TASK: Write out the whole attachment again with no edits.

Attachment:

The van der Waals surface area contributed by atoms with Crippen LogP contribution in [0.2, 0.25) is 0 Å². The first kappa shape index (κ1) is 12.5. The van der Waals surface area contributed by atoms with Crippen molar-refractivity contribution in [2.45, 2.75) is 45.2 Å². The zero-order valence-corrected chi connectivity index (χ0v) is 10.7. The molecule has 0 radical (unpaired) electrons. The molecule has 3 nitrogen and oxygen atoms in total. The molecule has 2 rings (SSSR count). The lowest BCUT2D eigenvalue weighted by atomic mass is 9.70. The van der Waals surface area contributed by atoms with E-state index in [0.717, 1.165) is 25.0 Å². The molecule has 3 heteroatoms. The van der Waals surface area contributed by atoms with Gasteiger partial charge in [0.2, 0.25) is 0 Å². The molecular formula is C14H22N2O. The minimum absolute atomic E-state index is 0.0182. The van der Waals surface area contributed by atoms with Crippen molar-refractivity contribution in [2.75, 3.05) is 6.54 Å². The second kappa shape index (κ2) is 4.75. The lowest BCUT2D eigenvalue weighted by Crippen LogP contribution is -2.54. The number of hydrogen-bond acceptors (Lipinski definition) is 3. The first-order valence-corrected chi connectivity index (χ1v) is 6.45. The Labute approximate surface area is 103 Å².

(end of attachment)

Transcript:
The van der Waals surface area contributed by atoms with Crippen LogP contribution in [0.2, 0.25) is 0 Å². The first kappa shape index (κ1) is 12.5. The van der Waals surface area contributed by atoms with Crippen molar-refractivity contribution in [2.45, 2.75) is 45.2 Å². The zero-order valence-corrected chi connectivity index (χ0v) is 10.7. The molecule has 0 radical (unpaired) electrons. The molecule has 3 nitrogen and oxygen atoms in total. The molecule has 2 rings (SSSR count). The lowest BCUT2D eigenvalue weighted by atomic mass is 9.70. The van der Waals surface area contributed by atoms with E-state index in [0.717, 1.165) is 25.0 Å². The molecule has 3 heteroatoms. The van der Waals surface area contributed by atoms with Gasteiger partial charge in [0.2, 0.25) is 0 Å². The molecular formula is C14H22N2O. The minimum absolute atomic E-state index is 0.0182. The van der Waals surface area contributed by atoms with Crippen molar-refractivity contribution in [2.75, 3.05) is 6.54 Å². The second kappa shape index (κ2) is 4.75. The lowest BCUT2D eigenvalue weighted by Crippen LogP contribution is -2.54. The number of hydrogen-bond acceptors (Lipinski definition) is 3. The first-order valence-corrected chi connectivity index (χ1v) is 6.45. The Labute approximate surface area is 103 Å².